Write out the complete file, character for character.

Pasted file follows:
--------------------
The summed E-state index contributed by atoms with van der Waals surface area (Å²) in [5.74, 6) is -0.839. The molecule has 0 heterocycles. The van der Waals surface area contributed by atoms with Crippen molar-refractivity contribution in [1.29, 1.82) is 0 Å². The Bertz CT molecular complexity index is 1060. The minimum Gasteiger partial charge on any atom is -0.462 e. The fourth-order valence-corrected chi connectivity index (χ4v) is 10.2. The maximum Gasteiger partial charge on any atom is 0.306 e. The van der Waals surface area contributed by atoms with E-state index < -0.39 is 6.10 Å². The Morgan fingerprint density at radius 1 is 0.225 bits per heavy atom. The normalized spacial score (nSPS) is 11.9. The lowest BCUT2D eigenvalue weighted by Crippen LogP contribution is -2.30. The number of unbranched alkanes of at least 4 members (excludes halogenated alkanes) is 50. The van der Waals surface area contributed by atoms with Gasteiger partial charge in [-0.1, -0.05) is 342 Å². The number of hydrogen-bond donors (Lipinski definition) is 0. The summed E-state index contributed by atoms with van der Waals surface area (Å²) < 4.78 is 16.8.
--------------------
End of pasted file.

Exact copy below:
The summed E-state index contributed by atoms with van der Waals surface area (Å²) in [5.74, 6) is -0.839. The molecule has 0 heterocycles. The van der Waals surface area contributed by atoms with Crippen molar-refractivity contribution in [1.29, 1.82) is 0 Å². The Bertz CT molecular complexity index is 1060. The minimum Gasteiger partial charge on any atom is -0.462 e. The fourth-order valence-corrected chi connectivity index (χ4v) is 10.2. The maximum Gasteiger partial charge on any atom is 0.306 e. The van der Waals surface area contributed by atoms with E-state index < -0.39 is 6.10 Å². The Morgan fingerprint density at radius 1 is 0.225 bits per heavy atom. The normalized spacial score (nSPS) is 11.9. The lowest BCUT2D eigenvalue weighted by Crippen LogP contribution is -2.30. The number of unbranched alkanes of at least 4 members (excludes halogenated alkanes) is 50. The van der Waals surface area contributed by atoms with Gasteiger partial charge in [-0.1, -0.05) is 342 Å². The number of hydrogen-bond donors (Lipinski definition) is 0. The summed E-state index contributed by atoms with van der Waals surface area (Å²) < 4.78 is 16.8.